Under The Flyover
Under The Flyover12 mins 19.9K 12 mins 19.9K
Good Morning Sir!
“Good Morning Madam”, “Pronaam!” said the little boy, hands folded.
“My name iz (is) Babon Haldar”
He then cleared his voice on the mike and held it tight with both hands. First time in his nine years age he felt the amplifying effect of his own voice, through the holes in the device. He suddenly felt proud.
But then the buses, the trams, the auto rickshaws and the noise of people bustling around submerged his words as they flew far. So he tried again forcefully.
Myy Namme Izz Babon ….Haaldaar, Babbon the Winner!
His legs quivered, mind reeled. He cleared his throat and began again, in English, repeating and stressing each word.
My home is too good here,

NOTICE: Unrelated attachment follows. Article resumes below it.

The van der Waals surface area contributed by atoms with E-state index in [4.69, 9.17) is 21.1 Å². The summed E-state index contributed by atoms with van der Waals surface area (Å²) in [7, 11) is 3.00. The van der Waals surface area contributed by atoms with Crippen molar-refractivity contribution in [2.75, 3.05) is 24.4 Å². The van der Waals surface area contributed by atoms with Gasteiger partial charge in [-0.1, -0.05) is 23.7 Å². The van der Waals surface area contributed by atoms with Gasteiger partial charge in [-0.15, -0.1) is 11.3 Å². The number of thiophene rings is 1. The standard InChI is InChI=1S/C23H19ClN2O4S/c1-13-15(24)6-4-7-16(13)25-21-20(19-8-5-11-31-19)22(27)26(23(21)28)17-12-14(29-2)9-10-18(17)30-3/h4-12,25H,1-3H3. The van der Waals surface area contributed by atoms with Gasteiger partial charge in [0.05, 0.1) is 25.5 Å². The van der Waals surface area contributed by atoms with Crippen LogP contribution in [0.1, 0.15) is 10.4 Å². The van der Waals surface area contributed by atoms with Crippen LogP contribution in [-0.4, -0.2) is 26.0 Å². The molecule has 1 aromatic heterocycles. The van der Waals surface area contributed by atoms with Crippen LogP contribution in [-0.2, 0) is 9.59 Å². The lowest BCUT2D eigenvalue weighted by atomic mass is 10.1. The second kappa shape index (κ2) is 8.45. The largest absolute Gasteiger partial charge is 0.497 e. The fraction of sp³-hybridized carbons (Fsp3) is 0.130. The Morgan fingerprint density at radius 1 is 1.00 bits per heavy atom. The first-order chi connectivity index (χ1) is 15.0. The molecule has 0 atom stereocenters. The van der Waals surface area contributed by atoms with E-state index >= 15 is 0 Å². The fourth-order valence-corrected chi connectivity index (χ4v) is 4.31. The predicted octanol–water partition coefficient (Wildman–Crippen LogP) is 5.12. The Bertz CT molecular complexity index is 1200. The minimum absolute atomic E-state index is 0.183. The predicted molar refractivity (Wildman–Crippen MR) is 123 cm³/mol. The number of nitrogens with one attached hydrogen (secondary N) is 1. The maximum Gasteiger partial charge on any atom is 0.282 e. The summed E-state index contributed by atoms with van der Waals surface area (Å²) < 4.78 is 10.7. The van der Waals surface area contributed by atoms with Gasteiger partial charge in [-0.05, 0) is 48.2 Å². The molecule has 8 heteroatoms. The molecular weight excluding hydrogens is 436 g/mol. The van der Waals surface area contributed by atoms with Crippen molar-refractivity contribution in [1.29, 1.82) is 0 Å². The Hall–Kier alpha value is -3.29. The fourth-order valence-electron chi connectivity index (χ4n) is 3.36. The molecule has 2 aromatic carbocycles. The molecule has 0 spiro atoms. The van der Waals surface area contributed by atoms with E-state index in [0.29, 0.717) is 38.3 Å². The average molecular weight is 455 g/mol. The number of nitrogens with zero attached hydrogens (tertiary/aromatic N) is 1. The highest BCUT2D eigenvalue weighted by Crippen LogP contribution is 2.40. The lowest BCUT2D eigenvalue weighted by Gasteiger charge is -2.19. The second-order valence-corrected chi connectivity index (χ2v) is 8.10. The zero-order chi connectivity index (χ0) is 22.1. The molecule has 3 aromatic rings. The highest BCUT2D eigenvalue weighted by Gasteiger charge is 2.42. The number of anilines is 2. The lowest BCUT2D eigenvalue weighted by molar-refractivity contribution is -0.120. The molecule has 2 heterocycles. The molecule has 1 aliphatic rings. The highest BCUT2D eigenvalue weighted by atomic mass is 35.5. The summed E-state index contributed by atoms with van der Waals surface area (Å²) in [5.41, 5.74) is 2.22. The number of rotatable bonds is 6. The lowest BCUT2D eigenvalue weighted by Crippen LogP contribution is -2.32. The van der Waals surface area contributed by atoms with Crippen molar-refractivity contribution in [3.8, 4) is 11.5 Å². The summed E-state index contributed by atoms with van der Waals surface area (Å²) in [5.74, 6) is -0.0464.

Someone’s dark and some are fair!
Inside us, no one knows
That the same blood flows
That knows not of India - Pakistan!
In all places, everywhere for everyone,
God still remains but one
Then what it means to be
A Hindu or a Musalman!
Babon narrated the poem in just one breath. He could not afford the second gush of fresh air in his lungs.
His mates of all ages sat in straight rows on the main road where velvet red carpets were spread for them to sit over. They clapped together for him. Some laughed, some listened, some made faces and some sat disenchanted for the function to get over.
The road was blocked, chairs put up in the middle of the street, festoons and balloons decorated streamers and colorful flags tied to a barricade of the newly built flyover, for the felicitation of the street children who lived and studied in the open. The small intersection on the main road was blocked off too for the high speed traffic two hours that day so that the children of the open air school could show their skills.